I should remember the 2002 World Cup with a lot more clarity than I do. I remember it in snapshots. I remember rising at ridiculously early times to watch games that I didn’t even really care about, like Argentina vs. Nigeria, and sitting there bleary-eyed in my dressing gown, faintly aware of the absurdity of watching football over breakfast.
I remember it now as the last World Cup to feature a good few players of whom I was entirely unware. These days with so much live football on my TV, so many websites and blogs and Twitter feeds to read it seems unthinkable for a World Cup to contain any truly unknown quantities. The closest would probably be North Korea in the last tournament but even then I could name Jong Tae-Se, the secretive state’s shining star.
In Japan and Korea in 2002 though even the eventual winners Brazil contained what were to me unfamiliar exotic names, new gems waiting to be mined. Granted, most of the team were familiar: the AC Milan ‘keeper Dida and his erratic club compatriot Roque Junior, the Bayer Leverkusen man-mountain Lucio, skilful Lyon defender Edmilson, the famous flying full-backs Cafu and Roberto Carlos and of course, the three Rs: Rivaldo, Ronaldinho and Ronaldo. The early games contained a familiar face in central midfield, the boyish Juninho (formerly of Middlesborough) alongside Gilberto Silva, an unknown quantity sitting in front of the back four. Soon Juninho was replaced by another unfamiliar name: Kleberson.
The central midfielder was 22 when the tournament began and had won only 5 caps. He was one of the most inexperienced members of the squad alongside defender Anderson Polga and a 20 year old by the name of Kaka. While Kaka would see only 25 minutes of action during the tournament, young Kleberson stole the show. His was a late call up as a replacement for Emerson, injured in pre-tournament training. However it was Gilberto Silva, rather than Kleberson, who started the tournament as Emerson’s direct replacement in the anchorman position with Juninho shuttling between him and the forward players (a role performed for Brazil these days by Chelsea’s Ramires). It wasn’t until after the second round that Kleberson got a look in, with manager Luiz Felipe Scolari dropping Juninho and inserting Kleberson, a more defensive-minded player than the ex-Boro man.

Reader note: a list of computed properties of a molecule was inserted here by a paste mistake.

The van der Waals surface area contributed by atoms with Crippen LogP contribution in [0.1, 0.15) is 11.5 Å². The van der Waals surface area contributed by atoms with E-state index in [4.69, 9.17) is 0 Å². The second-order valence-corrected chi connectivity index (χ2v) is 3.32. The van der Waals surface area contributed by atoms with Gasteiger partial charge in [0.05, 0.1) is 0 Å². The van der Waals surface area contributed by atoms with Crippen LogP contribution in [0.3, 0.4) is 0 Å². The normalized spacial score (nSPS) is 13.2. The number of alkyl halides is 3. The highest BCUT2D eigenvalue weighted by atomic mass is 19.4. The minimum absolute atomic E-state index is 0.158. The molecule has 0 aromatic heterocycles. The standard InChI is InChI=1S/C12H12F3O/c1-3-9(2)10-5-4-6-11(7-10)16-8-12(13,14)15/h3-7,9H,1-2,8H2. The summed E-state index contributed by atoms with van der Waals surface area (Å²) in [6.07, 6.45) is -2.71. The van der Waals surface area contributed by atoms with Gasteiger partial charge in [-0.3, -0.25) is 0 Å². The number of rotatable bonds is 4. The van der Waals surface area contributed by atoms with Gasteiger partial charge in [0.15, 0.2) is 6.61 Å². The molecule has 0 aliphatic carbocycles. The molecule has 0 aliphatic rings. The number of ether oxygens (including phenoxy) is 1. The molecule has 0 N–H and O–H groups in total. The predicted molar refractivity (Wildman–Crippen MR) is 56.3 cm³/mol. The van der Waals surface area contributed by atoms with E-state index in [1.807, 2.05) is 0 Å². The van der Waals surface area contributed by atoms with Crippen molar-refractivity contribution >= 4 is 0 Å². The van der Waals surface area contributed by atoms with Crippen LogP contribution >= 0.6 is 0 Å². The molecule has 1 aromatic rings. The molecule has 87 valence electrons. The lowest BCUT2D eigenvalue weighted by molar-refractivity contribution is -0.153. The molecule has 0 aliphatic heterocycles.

Kleberson flourished alongside Gilberto Silva and following Brazil’s win over Germany in the final he was hailed by the manager as “the driving force” behind the World Cup win. His compatriot Gilberto Silva made a big move after the tournament, joining Arsenal from Atletico Mineiro, and Kleberson was linked with a host of clubs including Leeds United, Newcastle and Celtic. He was in fact close to signing for Leeds before opting to stay in his homeland with his girlfriend, who he could not marry until she turned 16. It would have been no surprise had his chance of a big move never materialised again, but a year on from that World Cup win, in August 2003, he signed for Manchester United for a fee of around £6m from Atletico Paranaense.